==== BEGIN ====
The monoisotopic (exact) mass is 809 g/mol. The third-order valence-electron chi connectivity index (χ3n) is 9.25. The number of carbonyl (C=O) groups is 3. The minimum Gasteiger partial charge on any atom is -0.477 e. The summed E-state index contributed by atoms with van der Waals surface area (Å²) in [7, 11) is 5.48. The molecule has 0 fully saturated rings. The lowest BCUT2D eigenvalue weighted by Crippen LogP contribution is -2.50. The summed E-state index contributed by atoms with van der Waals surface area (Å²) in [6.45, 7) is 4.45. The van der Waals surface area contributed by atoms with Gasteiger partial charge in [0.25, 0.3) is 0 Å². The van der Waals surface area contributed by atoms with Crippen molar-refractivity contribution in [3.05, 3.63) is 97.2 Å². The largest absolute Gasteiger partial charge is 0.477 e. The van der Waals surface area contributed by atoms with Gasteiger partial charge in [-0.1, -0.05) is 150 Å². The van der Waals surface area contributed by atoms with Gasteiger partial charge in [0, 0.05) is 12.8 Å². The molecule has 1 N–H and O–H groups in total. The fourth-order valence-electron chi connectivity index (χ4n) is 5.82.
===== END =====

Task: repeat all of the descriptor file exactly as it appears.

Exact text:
The monoisotopic (exact) mass is 809 g/mol. The third-order valence-electron chi connectivity index (χ3n) is 9.25. The number of carbonyl (C=O) groups is 3. The minimum Gasteiger partial charge on any atom is -0.477 e. The summed E-state index contributed by atoms with van der Waals surface area (Å²) in [7, 11) is 5.48. The molecule has 0 fully saturated rings. The lowest BCUT2D eigenvalue weighted by Crippen LogP contribution is -2.50. The summed E-state index contributed by atoms with van der Waals surface area (Å²) in [6.45, 7) is 4.45. The van der Waals surface area contributed by atoms with Gasteiger partial charge in [0.25, 0.3) is 0 Å². The van der Waals surface area contributed by atoms with Crippen molar-refractivity contribution in [3.05, 3.63) is 97.2 Å². The largest absolute Gasteiger partial charge is 0.477 e. The van der Waals surface area contributed by atoms with Gasteiger partial charge in [-0.1, -0.05) is 150 Å². The van der Waals surface area contributed by atoms with Gasteiger partial charge in [0, 0.05) is 12.8 Å². The molecule has 1 N–H and O–H groups in total. The fourth-order valence-electron chi connectivity index (χ4n) is 5.82.